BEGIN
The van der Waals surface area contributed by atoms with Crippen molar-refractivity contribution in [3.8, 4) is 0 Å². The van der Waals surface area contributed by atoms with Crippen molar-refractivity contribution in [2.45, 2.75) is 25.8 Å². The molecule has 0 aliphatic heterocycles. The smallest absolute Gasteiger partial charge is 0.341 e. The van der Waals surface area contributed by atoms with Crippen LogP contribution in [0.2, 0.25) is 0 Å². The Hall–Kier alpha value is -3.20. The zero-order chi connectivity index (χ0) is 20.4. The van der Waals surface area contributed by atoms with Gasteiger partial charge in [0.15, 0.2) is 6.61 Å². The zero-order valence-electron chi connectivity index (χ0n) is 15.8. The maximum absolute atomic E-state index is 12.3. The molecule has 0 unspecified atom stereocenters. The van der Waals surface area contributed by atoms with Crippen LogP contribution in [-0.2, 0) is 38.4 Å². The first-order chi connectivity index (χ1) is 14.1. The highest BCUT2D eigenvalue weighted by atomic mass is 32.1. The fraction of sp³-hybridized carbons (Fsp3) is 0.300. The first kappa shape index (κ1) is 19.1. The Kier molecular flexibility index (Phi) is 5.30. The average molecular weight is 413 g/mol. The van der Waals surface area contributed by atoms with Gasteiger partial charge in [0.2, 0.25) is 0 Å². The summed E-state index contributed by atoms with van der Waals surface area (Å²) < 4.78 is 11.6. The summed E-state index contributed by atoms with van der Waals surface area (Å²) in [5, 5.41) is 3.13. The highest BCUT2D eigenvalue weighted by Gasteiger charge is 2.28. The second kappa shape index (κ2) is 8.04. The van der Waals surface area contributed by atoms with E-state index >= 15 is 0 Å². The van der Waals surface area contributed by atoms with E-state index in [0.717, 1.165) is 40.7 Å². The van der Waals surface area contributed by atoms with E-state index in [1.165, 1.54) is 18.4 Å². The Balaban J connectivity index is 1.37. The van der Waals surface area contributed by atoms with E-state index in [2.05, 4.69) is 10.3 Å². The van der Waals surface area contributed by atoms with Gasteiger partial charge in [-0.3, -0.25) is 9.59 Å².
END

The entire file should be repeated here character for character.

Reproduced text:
The van der Waals surface area contributed by atoms with Crippen molar-refractivity contribution in [3.8, 4) is 0 Å². The van der Waals surface area contributed by atoms with Crippen molar-refractivity contribution in [2.45, 2.75) is 25.8 Å². The molecule has 0 aliphatic heterocycles. The smallest absolute Gasteiger partial charge is 0.341 e. The van der Waals surface area contributed by atoms with Crippen LogP contribution in [0.2, 0.25) is 0 Å². The Hall–Kier alpha value is -3.20. The zero-order chi connectivity index (χ0) is 20.4. The van der Waals surface area contributed by atoms with Gasteiger partial charge in [0.15, 0.2) is 6.61 Å². The zero-order valence-electron chi connectivity index (χ0n) is 15.8. The maximum absolute atomic E-state index is 12.3. The molecule has 0 unspecified atom stereocenters. The van der Waals surface area contributed by atoms with Crippen LogP contribution in [-0.2, 0) is 38.4 Å². The first-order chi connectivity index (χ1) is 14.1. The highest BCUT2D eigenvalue weighted by atomic mass is 32.1. The fraction of sp³-hybridized carbons (Fsp3) is 0.300. The first kappa shape index (κ1) is 19.1. The Kier molecular flexibility index (Phi) is 5.30. The average molecular weight is 413 g/mol. The van der Waals surface area contributed by atoms with Gasteiger partial charge in [0.2, 0.25) is 0 Å². The summed E-state index contributed by atoms with van der Waals surface area (Å²) < 4.78 is 11.6. The summed E-state index contributed by atoms with van der Waals surface area (Å²) in [5, 5.41) is 3.13. The highest BCUT2D eigenvalue weighted by Gasteiger charge is 2.28. The second kappa shape index (κ2) is 8.04. The van der Waals surface area contributed by atoms with E-state index >= 15 is 0 Å². The van der Waals surface area contributed by atoms with E-state index in [0.717, 1.165) is 40.7 Å². The van der Waals surface area contributed by atoms with E-state index in [1.165, 1.54) is 18.4 Å². The Balaban J connectivity index is 1.37. The van der Waals surface area contributed by atoms with E-state index in [2.05, 4.69) is 10.3 Å². The van der Waals surface area contributed by atoms with Gasteiger partial charge in [-0.3, -0.25) is 9.59 Å².